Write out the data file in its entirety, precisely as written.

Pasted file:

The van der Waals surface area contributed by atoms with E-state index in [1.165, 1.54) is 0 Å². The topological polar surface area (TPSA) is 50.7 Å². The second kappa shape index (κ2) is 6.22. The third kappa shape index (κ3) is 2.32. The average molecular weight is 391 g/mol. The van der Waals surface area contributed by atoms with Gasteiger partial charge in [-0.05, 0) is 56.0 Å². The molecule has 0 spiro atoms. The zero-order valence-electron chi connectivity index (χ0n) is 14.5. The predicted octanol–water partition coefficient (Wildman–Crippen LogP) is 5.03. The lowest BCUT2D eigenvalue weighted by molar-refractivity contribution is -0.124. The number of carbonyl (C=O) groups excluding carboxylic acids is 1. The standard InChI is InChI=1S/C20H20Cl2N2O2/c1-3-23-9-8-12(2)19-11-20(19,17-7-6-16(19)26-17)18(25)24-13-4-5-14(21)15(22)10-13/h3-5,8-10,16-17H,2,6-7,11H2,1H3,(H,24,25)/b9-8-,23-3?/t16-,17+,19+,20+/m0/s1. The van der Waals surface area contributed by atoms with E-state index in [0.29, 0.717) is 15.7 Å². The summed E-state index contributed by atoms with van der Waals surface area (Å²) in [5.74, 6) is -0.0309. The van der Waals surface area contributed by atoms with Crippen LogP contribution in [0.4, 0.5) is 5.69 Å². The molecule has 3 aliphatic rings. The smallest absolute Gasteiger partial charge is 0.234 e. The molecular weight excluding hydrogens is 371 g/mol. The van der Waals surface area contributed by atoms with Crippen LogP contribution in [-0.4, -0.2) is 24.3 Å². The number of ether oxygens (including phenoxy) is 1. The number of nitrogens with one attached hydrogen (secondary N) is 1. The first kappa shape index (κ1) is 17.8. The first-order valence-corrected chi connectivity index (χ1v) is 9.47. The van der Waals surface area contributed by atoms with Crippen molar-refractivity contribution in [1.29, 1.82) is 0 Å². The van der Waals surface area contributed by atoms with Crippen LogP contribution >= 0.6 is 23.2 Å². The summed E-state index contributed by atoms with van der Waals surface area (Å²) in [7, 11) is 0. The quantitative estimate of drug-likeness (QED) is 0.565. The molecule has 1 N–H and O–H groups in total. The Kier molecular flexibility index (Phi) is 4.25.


The van der Waals surface area contributed by atoms with E-state index in [1.165, 1.54) is 0 Å². The topological polar surface area (TPSA) is 50.7 Å². The second kappa shape index (κ2) is 6.22. The third kappa shape index (κ3) is 2.32. The average molecular weight is 391 g/mol. The van der Waals surface area contributed by atoms with Gasteiger partial charge in [-0.05, 0) is 56.0 Å². The molecule has 0 spiro atoms. The zero-order valence-electron chi connectivity index (χ0n) is 14.5. The predicted octanol–water partition coefficient (Wildman–Crippen LogP) is 5.03. The lowest BCUT2D eigenvalue weighted by molar-refractivity contribution is -0.124. The number of carbonyl (C=O) groups excluding carboxylic acids is 1. The standard InChI is InChI=1S/C20H20Cl2N2O2/c1-3-23-9-8-12(2)19-11-20(19,17-7-6-16(19)26-17)18(25)24-13-4-5-14(21)15(22)10-13/h3-5,8-10,16-17H,2,6-7,11H2,1H3,(H,24,25)/b9-8-,23-3?/t16-,17+,19+,20+/m0/s1. The van der Waals surface area contributed by atoms with E-state index in [0.29, 0.717) is 15.7 Å². The summed E-state index contributed by atoms with van der Waals surface area (Å²) in [5.74, 6) is -0.0309. The van der Waals surface area contributed by atoms with Crippen LogP contribution in [0.4, 0.5) is 5.69 Å². The molecule has 3 aliphatic rings. The smallest absolute Gasteiger partial charge is 0.234 e. The molecular weight excluding hydrogens is 371 g/mol. The van der Waals surface area contributed by atoms with Crippen LogP contribution in [-0.4, -0.2) is 24.3 Å². The number of ether oxygens (including phenoxy) is 1. The number of nitrogens with one attached hydrogen (secondary N) is 1. The first kappa shape index (κ1) is 17.8. The first-order valence-corrected chi connectivity index (χ1v) is 9.47. The van der Waals surface area contributed by atoms with Crippen molar-refractivity contribution in [1.29, 1.82) is 0 Å². The van der Waals surface area contributed by atoms with Crippen LogP contribution >= 0.6 is 23.2 Å². The summed E-state index contributed by atoms with van der Waals surface area (Å²) in [7, 11) is 0. The quantitative estimate of drug-likeness (QED) is 0.565. The molecule has 1 N–H and O–H groups in total. The Kier molecular flexibility index (Phi) is 4.25.